Skip to content

July 1, 2019

1

#Classic Max Havelaar

by N@ncy

  •  Author: Eduard Douwes Dekker (Multatuli) (1820 – 1887)
  •  Genre: novel (satire)
  • Title: Max Havelaar ( Language: Dutch)
  • Published: 1860
  • Table of Contents: 20 chapters, 315
  • Timeline: 1842 ( Sumatra). 1856 (Lebak) 1860 (Amsterdam)
  • Setting: Dutch East Indies
  • Trivia: E. Douwes Dekker was one of Sigmund Freud’s favorite writers.
  • List of Challenges 2019
  • Monthly reading plan

 

Introduction:

  1. Eduard Douwes Dekker is better known by his pen name Multatuli.
  2. It is from latin ‘multa tuli’ meaning I have suffered much.
  3. This is a satire denouncing  the abuses
  4. …of  colonialism in the Dutch East Indies (Indonesia).
  5. 1838 Douwes Dekker became a civil servant in Java.
  6. All the secrets of Dutch administration were known to him.
  7. Disgusted with the actions of the Dutch in Java,
  8. …he had begun to about the abuses.
  9. Threatened with dismissal from
  10. …his office for his openness of speech.
  11. Dekker resigned his appointment.
  12. He returned to the Netherlands and wrote this
  13. scathing criticism of Dutch colonialism.
  14. In 2002 the Society of Dutch Literature proclaimed
  15. ….Multatuli the most important Dutch writer of all time

 

Quickscan:

  • This is a  grim depiction of life in a European colony, namely Indonesia.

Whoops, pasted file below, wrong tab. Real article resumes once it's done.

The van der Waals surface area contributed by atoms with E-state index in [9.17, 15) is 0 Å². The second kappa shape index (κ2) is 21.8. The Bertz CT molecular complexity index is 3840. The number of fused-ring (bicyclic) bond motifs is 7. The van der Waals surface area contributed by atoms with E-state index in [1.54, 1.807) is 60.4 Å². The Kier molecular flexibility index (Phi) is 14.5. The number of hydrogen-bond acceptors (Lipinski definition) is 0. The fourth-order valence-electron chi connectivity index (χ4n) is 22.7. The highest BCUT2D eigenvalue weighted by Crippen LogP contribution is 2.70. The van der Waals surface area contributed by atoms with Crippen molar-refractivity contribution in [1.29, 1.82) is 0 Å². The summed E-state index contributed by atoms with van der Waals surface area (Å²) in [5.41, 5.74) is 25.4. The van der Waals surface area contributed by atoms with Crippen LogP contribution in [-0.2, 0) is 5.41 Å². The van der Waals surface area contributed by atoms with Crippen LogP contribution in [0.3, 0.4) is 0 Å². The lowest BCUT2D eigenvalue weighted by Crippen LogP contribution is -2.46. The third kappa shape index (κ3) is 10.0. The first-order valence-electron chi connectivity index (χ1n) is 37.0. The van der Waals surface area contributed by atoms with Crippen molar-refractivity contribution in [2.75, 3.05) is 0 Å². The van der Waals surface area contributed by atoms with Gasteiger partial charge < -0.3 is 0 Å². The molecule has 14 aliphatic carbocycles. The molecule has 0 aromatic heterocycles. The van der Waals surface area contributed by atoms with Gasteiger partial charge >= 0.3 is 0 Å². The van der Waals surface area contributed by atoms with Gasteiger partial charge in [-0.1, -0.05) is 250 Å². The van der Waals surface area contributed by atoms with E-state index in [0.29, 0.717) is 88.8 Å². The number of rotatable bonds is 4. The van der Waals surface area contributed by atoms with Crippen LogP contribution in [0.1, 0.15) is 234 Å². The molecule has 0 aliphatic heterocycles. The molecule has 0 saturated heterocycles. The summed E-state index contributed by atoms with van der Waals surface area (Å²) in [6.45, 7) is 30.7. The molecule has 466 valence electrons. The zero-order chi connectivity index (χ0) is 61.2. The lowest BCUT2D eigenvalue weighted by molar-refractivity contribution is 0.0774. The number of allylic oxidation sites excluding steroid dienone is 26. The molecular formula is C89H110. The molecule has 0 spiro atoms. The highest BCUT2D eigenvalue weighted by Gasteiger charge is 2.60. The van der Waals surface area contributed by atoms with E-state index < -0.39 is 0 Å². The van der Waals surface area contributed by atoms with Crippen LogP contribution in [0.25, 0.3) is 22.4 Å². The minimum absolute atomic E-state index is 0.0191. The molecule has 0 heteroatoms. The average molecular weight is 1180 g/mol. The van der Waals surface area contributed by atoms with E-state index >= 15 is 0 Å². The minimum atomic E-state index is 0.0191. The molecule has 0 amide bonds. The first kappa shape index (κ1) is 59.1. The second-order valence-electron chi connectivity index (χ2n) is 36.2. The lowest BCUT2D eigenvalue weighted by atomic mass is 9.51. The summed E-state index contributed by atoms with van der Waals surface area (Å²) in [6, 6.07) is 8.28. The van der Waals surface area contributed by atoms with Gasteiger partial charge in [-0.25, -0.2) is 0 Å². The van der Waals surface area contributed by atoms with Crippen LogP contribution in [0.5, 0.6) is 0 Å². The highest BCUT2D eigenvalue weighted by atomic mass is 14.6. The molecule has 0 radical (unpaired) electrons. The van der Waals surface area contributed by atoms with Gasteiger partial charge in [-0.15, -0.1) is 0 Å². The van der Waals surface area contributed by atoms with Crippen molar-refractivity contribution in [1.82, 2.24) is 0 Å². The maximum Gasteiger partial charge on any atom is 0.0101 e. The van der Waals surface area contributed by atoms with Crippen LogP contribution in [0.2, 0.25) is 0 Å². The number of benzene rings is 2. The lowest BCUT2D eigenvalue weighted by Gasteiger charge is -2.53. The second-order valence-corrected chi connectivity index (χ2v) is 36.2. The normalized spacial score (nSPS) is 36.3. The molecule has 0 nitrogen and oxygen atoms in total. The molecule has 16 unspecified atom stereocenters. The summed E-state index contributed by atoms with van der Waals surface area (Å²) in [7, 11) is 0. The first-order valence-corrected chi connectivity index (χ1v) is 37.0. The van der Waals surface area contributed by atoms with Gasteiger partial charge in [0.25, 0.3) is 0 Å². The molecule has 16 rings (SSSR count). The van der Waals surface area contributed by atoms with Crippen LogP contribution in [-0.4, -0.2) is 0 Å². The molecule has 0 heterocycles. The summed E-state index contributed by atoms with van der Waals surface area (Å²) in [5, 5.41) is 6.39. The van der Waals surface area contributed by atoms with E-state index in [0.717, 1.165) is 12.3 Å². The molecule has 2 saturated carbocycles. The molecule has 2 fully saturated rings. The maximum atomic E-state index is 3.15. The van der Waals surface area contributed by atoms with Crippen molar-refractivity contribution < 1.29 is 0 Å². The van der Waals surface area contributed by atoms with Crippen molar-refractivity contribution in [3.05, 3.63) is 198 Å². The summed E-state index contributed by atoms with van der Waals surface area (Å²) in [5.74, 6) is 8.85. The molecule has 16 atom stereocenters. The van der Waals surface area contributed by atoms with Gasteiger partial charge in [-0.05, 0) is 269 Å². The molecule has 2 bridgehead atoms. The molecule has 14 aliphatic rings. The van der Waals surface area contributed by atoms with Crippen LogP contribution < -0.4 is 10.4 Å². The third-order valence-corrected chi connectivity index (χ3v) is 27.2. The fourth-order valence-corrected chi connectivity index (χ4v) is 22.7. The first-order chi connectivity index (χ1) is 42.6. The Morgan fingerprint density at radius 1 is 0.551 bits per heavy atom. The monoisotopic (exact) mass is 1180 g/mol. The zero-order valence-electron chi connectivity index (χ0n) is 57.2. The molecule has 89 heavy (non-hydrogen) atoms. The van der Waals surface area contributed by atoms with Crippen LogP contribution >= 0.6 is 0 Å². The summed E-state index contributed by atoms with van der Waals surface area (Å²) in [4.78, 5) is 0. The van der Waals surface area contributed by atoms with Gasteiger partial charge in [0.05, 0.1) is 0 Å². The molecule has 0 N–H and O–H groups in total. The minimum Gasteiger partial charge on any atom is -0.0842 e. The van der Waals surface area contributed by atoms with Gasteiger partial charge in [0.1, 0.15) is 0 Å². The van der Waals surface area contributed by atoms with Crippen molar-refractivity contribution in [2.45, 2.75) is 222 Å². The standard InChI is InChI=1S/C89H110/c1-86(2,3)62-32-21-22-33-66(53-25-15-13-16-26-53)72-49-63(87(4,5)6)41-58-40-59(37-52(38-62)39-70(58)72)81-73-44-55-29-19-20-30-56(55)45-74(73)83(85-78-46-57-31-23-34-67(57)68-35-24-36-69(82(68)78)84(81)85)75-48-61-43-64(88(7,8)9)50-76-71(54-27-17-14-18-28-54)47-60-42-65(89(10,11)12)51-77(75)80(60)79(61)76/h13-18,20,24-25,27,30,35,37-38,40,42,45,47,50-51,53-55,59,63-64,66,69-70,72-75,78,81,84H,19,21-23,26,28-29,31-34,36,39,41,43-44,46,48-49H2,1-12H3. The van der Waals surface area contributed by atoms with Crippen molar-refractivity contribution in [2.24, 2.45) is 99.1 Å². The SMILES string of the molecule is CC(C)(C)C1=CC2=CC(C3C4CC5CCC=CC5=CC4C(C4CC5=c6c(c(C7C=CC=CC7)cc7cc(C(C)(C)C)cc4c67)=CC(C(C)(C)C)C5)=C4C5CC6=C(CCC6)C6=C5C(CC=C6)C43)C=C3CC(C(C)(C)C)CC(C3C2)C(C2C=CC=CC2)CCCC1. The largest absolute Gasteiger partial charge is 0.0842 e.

• The description of web of hypocrisy of church-going Dutch.
  • …and the repression of the natives under their rule endure.
  • The Dutch derived benefits from others misery.
  • Max Havelaar was  beacon of hope.
  • He was in a position of unquestionable power, Assistant-Resident.
  • Havelaar struggled with the colonial government  leaders ….to no avail.

 

Theme:  exploitation;  colonialism

 

TitleDubble  title “Max Havelaar or Coffee Auctions Dutch Trade Company”

  1. I had to research this information
  2. …..it would never have caught my eye!
  3. Irony: the title tells  Mr. Droogstoppel that this book contains
  4. …information that  he would be interested in: coffee auctions.
  5. He agrees to  finance the  rewriting of a final draft and publication of the book
  6. But it appears that there is nothing in the book about coffee or the Dutch Trade Company!